Book Review – Interpreting the General Letters: An Exegetical Handbook

Title: Interpreting the General Letters
Author: Herbert W. Bateman IV
Publisher: Kregel Academic
Publishing Year: 2013
Pages: 315
My Rating: 4 out of 5 (1 meaning I hated the book, 5 meaning I loved the book)

Interpreting the General Letters is a valuable tool in unpacking all the great and wonderful truths found in these sometimes difficult to understand books of the Bible.  First, let me point out this book is not necessarily a commentary so to speak.  If you are looking for a verse by verse exposition of each of the General Epistles, this is not it.  Neither is this book an easy to read, gospel-saturated look at the Scriptures.  But, this was not the intent of this book either.

Instead, this book is one you would do well to read before picking up any commentary.  Before you start trying to interpret and apply the content of the General Epistles, this book gives you a pretty clear foundation upon which proper interpretation and therefore sound application can take place.  This book tackles both the historical, textual and biblical context of each book.  It also takes the time to discuss some of the more technical and grammatical issues brought up in each book, material that may be ignored in most popular commentaries and works.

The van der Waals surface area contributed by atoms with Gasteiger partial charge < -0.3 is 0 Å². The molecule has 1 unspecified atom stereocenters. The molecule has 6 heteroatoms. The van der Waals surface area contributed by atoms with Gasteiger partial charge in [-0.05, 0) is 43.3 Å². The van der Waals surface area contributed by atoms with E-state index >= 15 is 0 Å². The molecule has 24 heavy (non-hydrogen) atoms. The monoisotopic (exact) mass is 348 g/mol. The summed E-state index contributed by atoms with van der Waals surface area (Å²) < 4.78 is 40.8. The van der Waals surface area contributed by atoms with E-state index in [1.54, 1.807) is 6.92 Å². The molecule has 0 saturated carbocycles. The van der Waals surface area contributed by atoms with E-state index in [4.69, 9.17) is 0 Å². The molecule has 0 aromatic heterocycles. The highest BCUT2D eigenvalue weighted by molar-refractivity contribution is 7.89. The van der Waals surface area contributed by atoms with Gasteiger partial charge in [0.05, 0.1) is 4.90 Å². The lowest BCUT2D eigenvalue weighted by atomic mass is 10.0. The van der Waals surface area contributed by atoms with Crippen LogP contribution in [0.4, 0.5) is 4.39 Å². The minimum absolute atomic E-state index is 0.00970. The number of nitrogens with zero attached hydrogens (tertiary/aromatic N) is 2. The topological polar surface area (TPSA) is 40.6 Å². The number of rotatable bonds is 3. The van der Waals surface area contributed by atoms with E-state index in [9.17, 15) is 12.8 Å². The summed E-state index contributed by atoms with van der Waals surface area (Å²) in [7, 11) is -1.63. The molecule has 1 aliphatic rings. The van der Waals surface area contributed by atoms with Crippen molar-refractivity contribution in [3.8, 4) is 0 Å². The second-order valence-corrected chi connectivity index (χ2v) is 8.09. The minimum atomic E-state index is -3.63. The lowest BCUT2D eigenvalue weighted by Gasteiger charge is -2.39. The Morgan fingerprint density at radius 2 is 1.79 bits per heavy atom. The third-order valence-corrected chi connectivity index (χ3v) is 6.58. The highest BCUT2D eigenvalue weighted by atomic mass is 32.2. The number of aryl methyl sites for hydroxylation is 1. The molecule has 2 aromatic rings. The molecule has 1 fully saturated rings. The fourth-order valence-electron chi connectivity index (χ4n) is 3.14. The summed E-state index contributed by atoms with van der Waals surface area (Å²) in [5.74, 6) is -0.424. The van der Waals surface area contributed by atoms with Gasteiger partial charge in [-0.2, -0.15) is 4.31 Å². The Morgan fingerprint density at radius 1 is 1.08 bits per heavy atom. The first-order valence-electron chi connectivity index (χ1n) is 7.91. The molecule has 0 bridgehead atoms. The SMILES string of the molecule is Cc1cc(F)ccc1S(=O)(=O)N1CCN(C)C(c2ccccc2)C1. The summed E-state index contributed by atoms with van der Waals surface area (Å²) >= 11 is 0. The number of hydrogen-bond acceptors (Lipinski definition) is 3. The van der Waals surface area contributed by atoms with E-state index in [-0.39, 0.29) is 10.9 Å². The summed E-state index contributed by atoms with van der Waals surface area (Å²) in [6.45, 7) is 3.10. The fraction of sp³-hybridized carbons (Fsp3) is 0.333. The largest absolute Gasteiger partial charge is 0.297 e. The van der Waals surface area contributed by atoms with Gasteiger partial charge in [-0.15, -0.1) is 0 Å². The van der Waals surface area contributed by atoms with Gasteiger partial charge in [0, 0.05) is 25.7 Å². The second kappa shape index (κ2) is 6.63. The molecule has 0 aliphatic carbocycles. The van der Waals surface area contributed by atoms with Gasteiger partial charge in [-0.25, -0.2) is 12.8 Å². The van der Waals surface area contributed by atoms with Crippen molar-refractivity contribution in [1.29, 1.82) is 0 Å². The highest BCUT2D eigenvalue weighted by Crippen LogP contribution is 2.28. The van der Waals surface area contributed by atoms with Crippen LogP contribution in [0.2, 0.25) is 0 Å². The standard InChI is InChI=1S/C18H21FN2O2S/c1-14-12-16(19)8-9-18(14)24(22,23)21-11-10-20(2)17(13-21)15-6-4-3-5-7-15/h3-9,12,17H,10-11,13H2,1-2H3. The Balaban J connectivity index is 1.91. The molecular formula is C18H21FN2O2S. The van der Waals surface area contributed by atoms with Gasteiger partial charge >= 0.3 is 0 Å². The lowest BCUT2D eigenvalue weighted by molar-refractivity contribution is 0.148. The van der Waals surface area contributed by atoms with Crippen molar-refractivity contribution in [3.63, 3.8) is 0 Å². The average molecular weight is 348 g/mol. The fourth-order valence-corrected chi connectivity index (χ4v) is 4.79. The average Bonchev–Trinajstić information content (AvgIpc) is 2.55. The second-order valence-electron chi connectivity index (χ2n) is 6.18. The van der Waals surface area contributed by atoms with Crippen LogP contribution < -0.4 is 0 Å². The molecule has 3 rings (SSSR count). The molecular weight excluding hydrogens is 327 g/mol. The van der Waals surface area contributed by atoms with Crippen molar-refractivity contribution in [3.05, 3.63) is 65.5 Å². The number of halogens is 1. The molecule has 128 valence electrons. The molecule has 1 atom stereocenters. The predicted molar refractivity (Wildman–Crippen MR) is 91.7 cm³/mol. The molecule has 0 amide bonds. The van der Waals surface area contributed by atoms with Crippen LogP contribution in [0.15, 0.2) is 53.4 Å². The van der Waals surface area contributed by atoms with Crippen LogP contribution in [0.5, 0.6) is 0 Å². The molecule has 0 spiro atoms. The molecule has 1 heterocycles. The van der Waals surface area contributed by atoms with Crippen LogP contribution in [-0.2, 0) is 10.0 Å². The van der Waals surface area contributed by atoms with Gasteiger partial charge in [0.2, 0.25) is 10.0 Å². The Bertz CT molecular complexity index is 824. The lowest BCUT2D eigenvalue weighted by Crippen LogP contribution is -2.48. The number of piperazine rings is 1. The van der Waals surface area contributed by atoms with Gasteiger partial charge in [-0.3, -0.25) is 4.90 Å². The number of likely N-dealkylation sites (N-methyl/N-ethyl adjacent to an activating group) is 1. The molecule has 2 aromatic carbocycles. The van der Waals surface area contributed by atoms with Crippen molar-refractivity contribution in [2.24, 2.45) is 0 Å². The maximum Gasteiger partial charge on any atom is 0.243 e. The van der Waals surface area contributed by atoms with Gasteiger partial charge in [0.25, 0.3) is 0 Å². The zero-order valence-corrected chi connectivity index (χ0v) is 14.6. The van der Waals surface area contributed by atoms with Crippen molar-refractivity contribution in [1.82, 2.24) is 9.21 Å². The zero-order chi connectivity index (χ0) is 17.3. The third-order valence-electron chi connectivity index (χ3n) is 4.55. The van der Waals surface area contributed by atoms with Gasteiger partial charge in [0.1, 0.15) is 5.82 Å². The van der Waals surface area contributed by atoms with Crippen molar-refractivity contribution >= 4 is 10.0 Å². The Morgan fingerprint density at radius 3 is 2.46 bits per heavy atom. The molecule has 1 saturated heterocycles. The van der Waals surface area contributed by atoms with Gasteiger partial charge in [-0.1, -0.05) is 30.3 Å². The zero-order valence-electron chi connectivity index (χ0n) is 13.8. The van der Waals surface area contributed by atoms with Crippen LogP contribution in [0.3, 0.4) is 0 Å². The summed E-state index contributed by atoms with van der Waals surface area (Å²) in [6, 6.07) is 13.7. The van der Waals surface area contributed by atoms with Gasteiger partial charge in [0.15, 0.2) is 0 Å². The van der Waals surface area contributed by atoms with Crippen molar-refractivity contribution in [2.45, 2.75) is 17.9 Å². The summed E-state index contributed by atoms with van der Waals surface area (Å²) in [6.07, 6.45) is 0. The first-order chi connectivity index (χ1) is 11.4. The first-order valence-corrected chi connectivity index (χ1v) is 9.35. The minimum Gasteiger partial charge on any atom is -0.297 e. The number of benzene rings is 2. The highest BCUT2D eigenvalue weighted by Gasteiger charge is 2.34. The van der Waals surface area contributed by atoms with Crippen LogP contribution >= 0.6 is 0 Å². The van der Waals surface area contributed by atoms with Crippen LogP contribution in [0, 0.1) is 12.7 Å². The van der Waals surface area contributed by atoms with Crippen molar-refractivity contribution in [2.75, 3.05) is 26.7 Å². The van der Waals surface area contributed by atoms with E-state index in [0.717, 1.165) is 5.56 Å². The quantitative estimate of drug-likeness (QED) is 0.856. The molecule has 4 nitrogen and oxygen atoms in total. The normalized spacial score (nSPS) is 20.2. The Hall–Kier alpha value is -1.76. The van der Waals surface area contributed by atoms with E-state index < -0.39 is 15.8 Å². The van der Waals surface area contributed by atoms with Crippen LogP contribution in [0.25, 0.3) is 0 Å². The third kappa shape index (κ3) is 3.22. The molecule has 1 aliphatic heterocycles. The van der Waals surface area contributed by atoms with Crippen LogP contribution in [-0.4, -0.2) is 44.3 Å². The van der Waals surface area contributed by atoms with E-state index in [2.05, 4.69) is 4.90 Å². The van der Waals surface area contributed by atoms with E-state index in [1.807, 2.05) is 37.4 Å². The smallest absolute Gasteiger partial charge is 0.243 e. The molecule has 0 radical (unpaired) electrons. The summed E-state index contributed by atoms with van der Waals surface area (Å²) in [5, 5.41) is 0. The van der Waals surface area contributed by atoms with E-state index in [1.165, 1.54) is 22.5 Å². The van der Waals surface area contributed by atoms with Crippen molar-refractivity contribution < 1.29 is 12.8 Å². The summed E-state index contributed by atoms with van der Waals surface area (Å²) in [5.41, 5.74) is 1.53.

This work is academic in nature, and that must be expected in order to benefit the most from this title.  I was especially blessed by all the historical detail in the discussion of context.  It really does help one understand the background in which these letters were written.  To get into the mind and world of both author and audience is of the utmost importance.

So, I would highly recommend this title to anyone preaching through or studying the General Epistles.  Go out, get this book, and set aside a few uninterrupted hours to give this book it’s due!